CONCORD — An official account of a 2017 Claremont incident that involved allegations of racism and the potential attempted lynching of a biracial boy may soon be available after the state Supreme Court issued a ruling Tuesday related to the case.
In a seven-page order, the court opens the door for a peek into the usually confidential world of juvenile court, noting that the release of information would help in the rehabilitation of a youth who was brought into juvenile court in relation to the matter.
The ruling also casts doubt on the narrative that has developed in the high-profile case, which national media pounced upon. Media overwhelmingly reported that playmates had subjected the 8-year-old boy to racial taunts before putting a tire-swing rope around his neck and pushing him off a picnic table.
“If no information is released to the public, the false narrative that currently exists will continue to be the only information that the public has access to ... and because that ‘false narrative continues to haunt the juvenile in this case,’ a release of information ‘may, in fact, help in [the juvenile’s] rehabilitation,’” reads the Supreme Court order, quoting the juvenile court judge.
Once that case was resolved, Attorney General Gordon MacDonald moved to release information about the case — both a 25-page synopsis and hundreds of pages of investigatory files. The New Hampshire Union Leader filed papers as a party in the case, and on Tuesday Union Leader lawyer Gregory Sullivan called on MacDonald to release the synopsis.
“It is clear from the Supreme Court’s decision that the trial court determined that the Attorney General’s office is authorized to release the 25-page report, which protects the confidentiality of all concerned,” Sullivan said.
It’s unclear when the report might be released.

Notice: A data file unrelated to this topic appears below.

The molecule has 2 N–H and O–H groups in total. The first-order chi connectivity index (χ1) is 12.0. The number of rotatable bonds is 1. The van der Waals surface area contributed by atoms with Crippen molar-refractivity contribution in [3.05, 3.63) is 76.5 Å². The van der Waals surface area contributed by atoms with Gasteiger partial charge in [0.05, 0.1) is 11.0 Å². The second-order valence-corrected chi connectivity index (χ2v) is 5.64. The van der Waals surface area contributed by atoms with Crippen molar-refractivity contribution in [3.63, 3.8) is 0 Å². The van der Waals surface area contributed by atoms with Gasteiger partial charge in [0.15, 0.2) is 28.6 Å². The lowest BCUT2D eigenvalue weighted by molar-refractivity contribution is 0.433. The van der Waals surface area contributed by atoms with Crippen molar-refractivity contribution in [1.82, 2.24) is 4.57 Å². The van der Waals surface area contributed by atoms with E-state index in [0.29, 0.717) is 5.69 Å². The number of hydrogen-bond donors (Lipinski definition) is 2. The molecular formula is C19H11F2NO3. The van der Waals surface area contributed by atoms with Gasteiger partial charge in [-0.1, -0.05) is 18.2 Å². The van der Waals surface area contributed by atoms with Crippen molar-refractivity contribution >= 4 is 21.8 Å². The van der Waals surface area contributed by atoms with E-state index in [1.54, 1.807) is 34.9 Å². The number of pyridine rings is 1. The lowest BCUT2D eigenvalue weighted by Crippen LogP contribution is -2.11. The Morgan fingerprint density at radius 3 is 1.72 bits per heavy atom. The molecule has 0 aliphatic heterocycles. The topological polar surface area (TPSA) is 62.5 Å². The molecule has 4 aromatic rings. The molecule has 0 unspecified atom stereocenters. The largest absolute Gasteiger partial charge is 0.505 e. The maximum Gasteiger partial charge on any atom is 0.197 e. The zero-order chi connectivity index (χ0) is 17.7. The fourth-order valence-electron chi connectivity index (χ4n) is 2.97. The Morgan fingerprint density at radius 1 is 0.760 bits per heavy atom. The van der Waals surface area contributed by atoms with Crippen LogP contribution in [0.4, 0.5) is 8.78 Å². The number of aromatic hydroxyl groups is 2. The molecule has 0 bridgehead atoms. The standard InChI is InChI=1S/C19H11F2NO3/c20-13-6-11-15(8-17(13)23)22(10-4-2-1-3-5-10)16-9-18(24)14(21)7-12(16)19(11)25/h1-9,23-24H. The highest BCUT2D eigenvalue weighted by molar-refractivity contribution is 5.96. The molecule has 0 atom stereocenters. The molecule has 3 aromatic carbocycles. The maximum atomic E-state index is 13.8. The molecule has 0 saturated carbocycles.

“We are reviewing the Supreme Court’s order that was issued (Tuesday) morning along with the draft report that was prepared,” Deputy Attorney General Jane Young said late Tuesday afternoon.
The ruling deals solely with what information should be released. In the order, Justice Anna Barbara Hantz Marconi wrote that the juvenile court was right to conclude that the investigatory records are subject to the confidentiality provisions in juvenile case law. She pointed out that the judge in the juvenile court had approved the release of the 25-page synopsis, which includes the scope of its investigation, the facts found during its investigation, and conclusions.
The case made national headlines, with both the boy and his parents making television appearances.
The FBI, the United States Attorney’s office and MacDonald’s office jointly investigated the incident, which prompted rallies and strong words from Gov. Chris Sununu. MacDonald announced the formation of a Civil Rights Unit in his office shortly after the incident.
The boy’s grandmother talked to the media and said her grandson suffered rope burns after a group of teens started voicing slurs and threw sticks and rocks at him. She said bullies put the rope from an old tire swing around his neck and pushed him off a picnic table.
He swung back and forth until he could remove the rope from his neck and was airlifted to Dartmouth-Hitchcock Medical Center for treatment of his injuries, she said at the time.
The city hosted several vigils, and the boy, Quincy Chivers, went on national television shows to discuss what had happened
He has said he wanted to be “cool” and put the rope around his own neck after a 14-year-old had done likewise. He said he was scared and that another boy quickly pushed him off the table.
His mother, Cassandra Merlin, has called it a hate crime, saying the older boys used slurs and phrases such as “white pride” throughout the day.
But the parents of one of the teens — Eric Sullivan and Rhianna Larkin — have described the matter as a prank with no racial motivation.